By now you’ve probably heard of and/or played games like Spikeball® or Slammo. You may have even introduced them to your PE Program or purchased a set to have at your summer camp or after school program. Besides being fun and engaging, these games can provide a challenge, even for athletic players. They are similar to volleyball – physically demanding with quick movements, hand-eye coordination, and then throw in strategy – well you’ve got yourself quite the physical activity!
Introducing different types of wall, net and floor spike games can be really rewarding for students for a number of reasons. The games are fun, fast paced, challenging AND they are relatively new – so it’s exciting! Plus, there are a number of skills that are addressed using SHAPE National Standards for K-12 from striking and volleying, to strategy and creating space.
However, since all children do not have the same physical or athletic abilities, and all teachers and programs have budget constraints, there is a need for modifications for some of these popular games. We’ve shared 4 ideas below for you that allow for budget-friendly and inclusive choices.
How do you make accommodations so all students maximize their skills in other applications like tennis, badminton, and volleyball?
Each of the variations below allows you to meet the standards in wall/net games, tier the instruction, and make necessary accommodations for the variety of abilities you teach. If you have any questions or have a student with particular special needs that you are trying to modify one of these games for, leave a comment below and we will offer suggestions.
When introducing this sport you can modify the rules for allowing throwing and catching, especially when you are introducing to younger students. Feedback from Physical Education teachers has shown that the sport does best with 5th grade and higher, however as you will see below, there are ways to get younger students to understand the game.
1. Smash It
This budget-friendly alternative can be purchased as a single game of Smash-It or in an easy pack for 6 games. Skip the net and reduce set-up time with this team-oriented volleyball-type game. Players compete against one another or in teams of two. The first team serves the Smash-It ball into the ring, and the other team must return it back into the ring. The ball can be passed to a teammate up to 3 times before they have to return the ball, but if your team misses the other team gets a point.
You can also try a little DIY and create the game yourself using the following materials. To modify up or down, you can even experiment with different circles of varying sizes.
Add some bounce to the Hula Hoop/Smash-It ball combo with the Ricochet Reaction inflatable target. It has an uneven surface, so you never know how the ball will bounce, which adds an extra challenge.
The game is played with teams of 2 players per team, with the inflatable target placed between the teams. A player starts a point by serving the ball down on the target so it ricochets up to the opposing team. That team then has up to three hits between them to control the ball and bounce it back off the target. When one team fails to bounce the ball off the target on their turn, the other team scores. They miss, you score. The first team to 21 points wins the game.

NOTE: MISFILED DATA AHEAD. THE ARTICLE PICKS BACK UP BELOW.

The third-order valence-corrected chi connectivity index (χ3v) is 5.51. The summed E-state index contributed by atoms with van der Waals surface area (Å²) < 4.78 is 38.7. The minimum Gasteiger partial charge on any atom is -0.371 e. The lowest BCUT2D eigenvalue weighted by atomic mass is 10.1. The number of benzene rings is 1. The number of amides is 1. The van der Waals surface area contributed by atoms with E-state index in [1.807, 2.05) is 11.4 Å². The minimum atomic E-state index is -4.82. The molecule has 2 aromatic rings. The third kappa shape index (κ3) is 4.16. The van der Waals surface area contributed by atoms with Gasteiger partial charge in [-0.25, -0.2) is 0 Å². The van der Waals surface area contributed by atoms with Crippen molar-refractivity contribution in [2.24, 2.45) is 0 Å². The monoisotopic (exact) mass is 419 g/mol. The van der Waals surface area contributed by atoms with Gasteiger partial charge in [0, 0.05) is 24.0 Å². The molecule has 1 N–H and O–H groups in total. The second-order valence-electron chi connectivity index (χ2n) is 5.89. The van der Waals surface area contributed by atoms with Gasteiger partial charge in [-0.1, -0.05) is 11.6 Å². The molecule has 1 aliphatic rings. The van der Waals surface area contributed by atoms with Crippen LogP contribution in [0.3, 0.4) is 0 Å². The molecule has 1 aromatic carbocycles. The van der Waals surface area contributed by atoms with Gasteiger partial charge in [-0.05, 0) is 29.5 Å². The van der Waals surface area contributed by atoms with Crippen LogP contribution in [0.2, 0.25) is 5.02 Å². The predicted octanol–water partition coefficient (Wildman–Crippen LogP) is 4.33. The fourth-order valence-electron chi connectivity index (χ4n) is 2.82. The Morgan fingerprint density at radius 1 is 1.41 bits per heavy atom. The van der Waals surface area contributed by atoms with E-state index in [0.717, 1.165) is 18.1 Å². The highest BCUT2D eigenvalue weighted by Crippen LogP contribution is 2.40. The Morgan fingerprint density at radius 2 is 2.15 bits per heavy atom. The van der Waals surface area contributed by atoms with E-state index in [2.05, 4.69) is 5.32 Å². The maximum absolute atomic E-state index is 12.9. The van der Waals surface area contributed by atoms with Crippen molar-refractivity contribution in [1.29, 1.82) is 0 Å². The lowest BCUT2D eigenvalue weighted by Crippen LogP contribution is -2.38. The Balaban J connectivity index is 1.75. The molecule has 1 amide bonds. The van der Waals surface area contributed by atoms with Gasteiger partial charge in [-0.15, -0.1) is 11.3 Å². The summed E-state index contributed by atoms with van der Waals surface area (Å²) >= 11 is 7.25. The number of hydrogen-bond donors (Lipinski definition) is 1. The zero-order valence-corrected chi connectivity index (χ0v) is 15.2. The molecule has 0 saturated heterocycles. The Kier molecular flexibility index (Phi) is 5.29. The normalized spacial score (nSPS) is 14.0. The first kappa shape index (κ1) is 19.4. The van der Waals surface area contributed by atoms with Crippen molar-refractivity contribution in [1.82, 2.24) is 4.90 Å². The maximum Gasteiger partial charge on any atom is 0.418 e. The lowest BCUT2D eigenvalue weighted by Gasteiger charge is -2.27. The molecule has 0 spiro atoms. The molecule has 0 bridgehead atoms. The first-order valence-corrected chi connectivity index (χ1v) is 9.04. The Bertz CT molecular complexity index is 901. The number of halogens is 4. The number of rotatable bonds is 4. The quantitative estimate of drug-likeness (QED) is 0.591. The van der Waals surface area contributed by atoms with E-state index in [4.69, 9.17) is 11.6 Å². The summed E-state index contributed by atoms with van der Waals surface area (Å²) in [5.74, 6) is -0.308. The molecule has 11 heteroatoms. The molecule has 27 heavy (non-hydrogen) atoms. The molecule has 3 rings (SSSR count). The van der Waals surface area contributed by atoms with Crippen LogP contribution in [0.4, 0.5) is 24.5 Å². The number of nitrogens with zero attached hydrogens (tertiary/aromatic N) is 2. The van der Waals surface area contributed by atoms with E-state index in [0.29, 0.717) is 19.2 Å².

This is a great variation because it is budget friendly, easy to store, and easy to travel with or even bring outdoors.
3. Spyder Pong
This game combines elements from multiple ball, net, and floor games. The Spyder Pong net allows you to play higher off the floor, and you can use your hands or paddles to pass the foam ball. You can also try various different balls for an added variation, including beach balls, Have-A-Balls, or a Gator Skin Softi 5.
We have featured this particular game at many conferences over the past 12 months and it is very popular. It is portable and assembles in minutes! This game is also perfect for Adapted PE.
4. Spikeball and Slammo
Sticking to the original games? We have the combo sets for both Spikeball and Slammo. Both of these games come with a net and were originally designed for the beach, so the balls need the nets to actually “bounce”.
If you are not familiar with Spikeball or Slammo, they are fun and energizing games for 2-4 players, where an ankle high, hula hoop sized net is placed between the two teams. The goal is to hit the ball down onto the net, so that it bounces up at your opponents. They must return the ball within 3 hits between them, just like volleyball and similar to all of the above games we mentioned. The challenge is to control and bounce the ball. If you miss, the other team scores. The first team to 21 wins.
Submitted By: Brian Armstrong, Key Accounts Representative at S&S Worldwide
More About the Author: Brian Armstrong began working with S&S Worldwide in the spring of 2015. His background includes 9 years as a Middle School Special Education teacher, 5 years as an After School Program Manager and Summer Camp Advisor, and 3 years as a Fundraising Consultant. He has three children that have helped him become an expert in the products and activities that he works with at S&S. Fusing his personal and professional experiences, Brian has been a huge support to his his customers and co-workers with providing solutions and ideas for their programs.